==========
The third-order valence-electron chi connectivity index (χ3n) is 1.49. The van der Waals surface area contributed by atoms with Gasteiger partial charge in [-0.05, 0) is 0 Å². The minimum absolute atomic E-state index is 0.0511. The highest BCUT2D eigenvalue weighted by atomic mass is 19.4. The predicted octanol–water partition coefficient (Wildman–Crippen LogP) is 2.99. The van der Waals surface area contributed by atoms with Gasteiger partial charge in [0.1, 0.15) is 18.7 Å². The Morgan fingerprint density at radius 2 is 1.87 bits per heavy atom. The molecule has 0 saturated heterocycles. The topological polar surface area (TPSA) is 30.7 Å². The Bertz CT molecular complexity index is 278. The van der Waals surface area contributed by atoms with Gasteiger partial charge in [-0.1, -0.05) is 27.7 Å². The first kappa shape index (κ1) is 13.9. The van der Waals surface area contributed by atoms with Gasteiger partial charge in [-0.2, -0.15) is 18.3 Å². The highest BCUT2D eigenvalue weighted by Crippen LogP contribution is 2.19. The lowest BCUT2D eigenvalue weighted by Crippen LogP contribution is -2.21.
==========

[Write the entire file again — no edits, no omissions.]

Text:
The third-order valence-electron chi connectivity index (χ3n) is 1.49. The van der Waals surface area contributed by atoms with Gasteiger partial charge in [-0.05, 0) is 0 Å². The minimum absolute atomic E-state index is 0.0511. The highest BCUT2D eigenvalue weighted by atomic mass is 19.4. The predicted octanol–water partition coefficient (Wildman–Crippen LogP) is 2.99. The van der Waals surface area contributed by atoms with Gasteiger partial charge in [0.1, 0.15) is 18.7 Å². The Morgan fingerprint density at radius 2 is 1.87 bits per heavy atom. The molecule has 0 saturated heterocycles. The topological polar surface area (TPSA) is 30.7 Å². The Bertz CT molecular complexity index is 278. The van der Waals surface area contributed by atoms with Gasteiger partial charge in [-0.1, -0.05) is 27.7 Å². The first kappa shape index (κ1) is 13.9. The van der Waals surface area contributed by atoms with Gasteiger partial charge in [-0.2, -0.15) is 18.3 Å². The highest BCUT2D eigenvalue weighted by Crippen LogP contribution is 2.19. The lowest BCUT2D eigenvalue weighted by Crippen LogP contribution is -2.21.